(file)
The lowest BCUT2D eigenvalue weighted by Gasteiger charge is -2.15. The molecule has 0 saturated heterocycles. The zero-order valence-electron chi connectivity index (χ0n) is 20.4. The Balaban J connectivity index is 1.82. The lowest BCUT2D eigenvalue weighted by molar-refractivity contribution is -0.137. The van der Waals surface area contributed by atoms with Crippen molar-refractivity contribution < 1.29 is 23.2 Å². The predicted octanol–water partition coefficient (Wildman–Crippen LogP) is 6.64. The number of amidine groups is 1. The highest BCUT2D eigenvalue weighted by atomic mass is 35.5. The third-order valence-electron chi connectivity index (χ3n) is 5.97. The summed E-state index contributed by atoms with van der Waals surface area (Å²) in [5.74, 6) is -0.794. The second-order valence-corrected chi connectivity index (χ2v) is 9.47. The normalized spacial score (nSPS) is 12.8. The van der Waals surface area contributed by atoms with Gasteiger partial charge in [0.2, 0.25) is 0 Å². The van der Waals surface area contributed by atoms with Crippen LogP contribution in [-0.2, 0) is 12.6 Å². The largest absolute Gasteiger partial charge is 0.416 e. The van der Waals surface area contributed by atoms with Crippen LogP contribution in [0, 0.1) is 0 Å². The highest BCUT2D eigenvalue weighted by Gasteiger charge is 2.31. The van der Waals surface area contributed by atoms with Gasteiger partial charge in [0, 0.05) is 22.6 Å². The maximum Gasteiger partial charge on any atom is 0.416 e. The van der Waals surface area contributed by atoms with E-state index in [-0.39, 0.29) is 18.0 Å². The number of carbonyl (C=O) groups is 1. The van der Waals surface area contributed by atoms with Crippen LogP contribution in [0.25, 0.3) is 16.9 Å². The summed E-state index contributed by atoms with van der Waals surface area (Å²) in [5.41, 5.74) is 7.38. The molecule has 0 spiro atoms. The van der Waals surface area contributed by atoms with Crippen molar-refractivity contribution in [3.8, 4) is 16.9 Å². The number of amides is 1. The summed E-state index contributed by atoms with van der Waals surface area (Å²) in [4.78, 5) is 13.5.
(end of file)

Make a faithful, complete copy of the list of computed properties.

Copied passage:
The lowest BCUT2D eigenvalue weighted by Gasteiger charge is -2.15. The molecule has 0 saturated heterocycles. The zero-order valence-electron chi connectivity index (χ0n) is 20.4. The Balaban J connectivity index is 1.82. The lowest BCUT2D eigenvalue weighted by molar-refractivity contribution is -0.137. The van der Waals surface area contributed by atoms with Crippen molar-refractivity contribution < 1.29 is 23.2 Å². The predicted octanol–water partition coefficient (Wildman–Crippen LogP) is 6.64. The number of amidine groups is 1. The highest BCUT2D eigenvalue weighted by atomic mass is 35.5. The third-order valence-electron chi connectivity index (χ3n) is 5.97. The summed E-state index contributed by atoms with van der Waals surface area (Å²) in [5.74, 6) is -0.794. The second-order valence-corrected chi connectivity index (χ2v) is 9.47. The normalized spacial score (nSPS) is 12.8. The van der Waals surface area contributed by atoms with Gasteiger partial charge in [0.2, 0.25) is 0 Å². The van der Waals surface area contributed by atoms with Crippen LogP contribution in [-0.2, 0) is 12.6 Å². The largest absolute Gasteiger partial charge is 0.416 e. The van der Waals surface area contributed by atoms with Crippen LogP contribution in [0, 0.1) is 0 Å². The highest BCUT2D eigenvalue weighted by Gasteiger charge is 2.31. The van der Waals surface area contributed by atoms with Gasteiger partial charge in [0, 0.05) is 22.6 Å². The maximum Gasteiger partial charge on any atom is 0.416 e. The van der Waals surface area contributed by atoms with E-state index in [-0.39, 0.29) is 18.0 Å². The number of carbonyl (C=O) groups is 1. The van der Waals surface area contributed by atoms with Crippen LogP contribution in [0.25, 0.3) is 16.9 Å². The summed E-state index contributed by atoms with van der Waals surface area (Å²) in [5.41, 5.74) is 7.38. The molecule has 0 spiro atoms. The van der Waals surface area contributed by atoms with Crippen molar-refractivity contribution in [3.8, 4) is 16.9 Å². The number of amides is 1. The summed E-state index contributed by atoms with van der Waals surface area (Å²) in [4.78, 5) is 13.5.